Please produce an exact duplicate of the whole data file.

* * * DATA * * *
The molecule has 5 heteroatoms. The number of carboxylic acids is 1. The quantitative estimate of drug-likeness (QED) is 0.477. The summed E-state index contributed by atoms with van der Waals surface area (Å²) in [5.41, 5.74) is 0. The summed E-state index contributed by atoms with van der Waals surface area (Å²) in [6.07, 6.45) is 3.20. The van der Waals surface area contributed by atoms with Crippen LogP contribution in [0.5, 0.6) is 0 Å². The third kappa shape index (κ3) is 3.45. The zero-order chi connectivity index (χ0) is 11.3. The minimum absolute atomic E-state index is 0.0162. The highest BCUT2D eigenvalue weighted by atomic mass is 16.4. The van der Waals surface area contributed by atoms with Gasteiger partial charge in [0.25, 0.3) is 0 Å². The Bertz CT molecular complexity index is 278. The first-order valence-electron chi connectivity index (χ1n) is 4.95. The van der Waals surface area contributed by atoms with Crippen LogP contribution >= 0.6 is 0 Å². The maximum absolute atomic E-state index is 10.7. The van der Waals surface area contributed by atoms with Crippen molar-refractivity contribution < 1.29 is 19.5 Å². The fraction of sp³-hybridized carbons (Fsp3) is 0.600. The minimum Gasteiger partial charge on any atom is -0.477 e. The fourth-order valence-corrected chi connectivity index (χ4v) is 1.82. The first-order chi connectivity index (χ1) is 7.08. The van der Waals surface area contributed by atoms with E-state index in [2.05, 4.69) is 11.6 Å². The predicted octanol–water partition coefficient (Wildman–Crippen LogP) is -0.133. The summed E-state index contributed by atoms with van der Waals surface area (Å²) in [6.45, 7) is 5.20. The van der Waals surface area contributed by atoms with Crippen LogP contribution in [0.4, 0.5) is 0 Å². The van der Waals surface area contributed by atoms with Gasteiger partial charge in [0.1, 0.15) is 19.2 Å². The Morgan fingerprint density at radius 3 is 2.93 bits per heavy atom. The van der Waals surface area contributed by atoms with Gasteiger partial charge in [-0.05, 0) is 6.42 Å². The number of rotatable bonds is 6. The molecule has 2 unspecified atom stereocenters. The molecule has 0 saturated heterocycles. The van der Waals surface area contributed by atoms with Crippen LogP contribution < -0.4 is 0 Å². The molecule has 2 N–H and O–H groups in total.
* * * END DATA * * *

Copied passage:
The molecule has 5 heteroatoms. The number of carboxylic acids is 1. The quantitative estimate of drug-likeness (QED) is 0.477. The summed E-state index contributed by atoms with van der Waals surface area (Å²) in [5.41, 5.74) is 0. The summed E-state index contributed by atoms with van der Waals surface area (Å²) in [6.07, 6.45) is 3.20. The van der Waals surface area contributed by atoms with Crippen LogP contribution in [0.5, 0.6) is 0 Å². The third kappa shape index (κ3) is 3.45. The zero-order chi connectivity index (χ0) is 11.3. The minimum absolute atomic E-state index is 0.0162. The highest BCUT2D eigenvalue weighted by atomic mass is 16.4. The van der Waals surface area contributed by atoms with Gasteiger partial charge in [0.25, 0.3) is 0 Å². The Bertz CT molecular complexity index is 278. The first-order valence-electron chi connectivity index (χ1n) is 4.95. The van der Waals surface area contributed by atoms with Crippen LogP contribution >= 0.6 is 0 Å². The maximum absolute atomic E-state index is 10.7. The van der Waals surface area contributed by atoms with Crippen molar-refractivity contribution < 1.29 is 19.5 Å². The fraction of sp³-hybridized carbons (Fsp3) is 0.600. The minimum Gasteiger partial charge on any atom is -0.477 e. The fourth-order valence-corrected chi connectivity index (χ4v) is 1.82. The first-order chi connectivity index (χ1) is 7.08. The van der Waals surface area contributed by atoms with E-state index in [2.05, 4.69) is 11.6 Å². The predicted octanol–water partition coefficient (Wildman–Crippen LogP) is -0.133. The summed E-state index contributed by atoms with van der Waals surface area (Å²) in [6.45, 7) is 5.20. The van der Waals surface area contributed by atoms with Crippen LogP contribution in [0.4, 0.5) is 0 Å². The van der Waals surface area contributed by atoms with Gasteiger partial charge in [0.1, 0.15) is 19.2 Å². The Morgan fingerprint density at radius 3 is 2.93 bits per heavy atom. The van der Waals surface area contributed by atoms with Gasteiger partial charge in [-0.05, 0) is 6.42 Å². The number of rotatable bonds is 6. The molecule has 2 unspecified atom stereocenters. The molecule has 0 saturated heterocycles. The van der Waals surface area contributed by atoms with Crippen LogP contribution < -0.4 is 0 Å². The molecule has 2 N–H and O–H groups in total.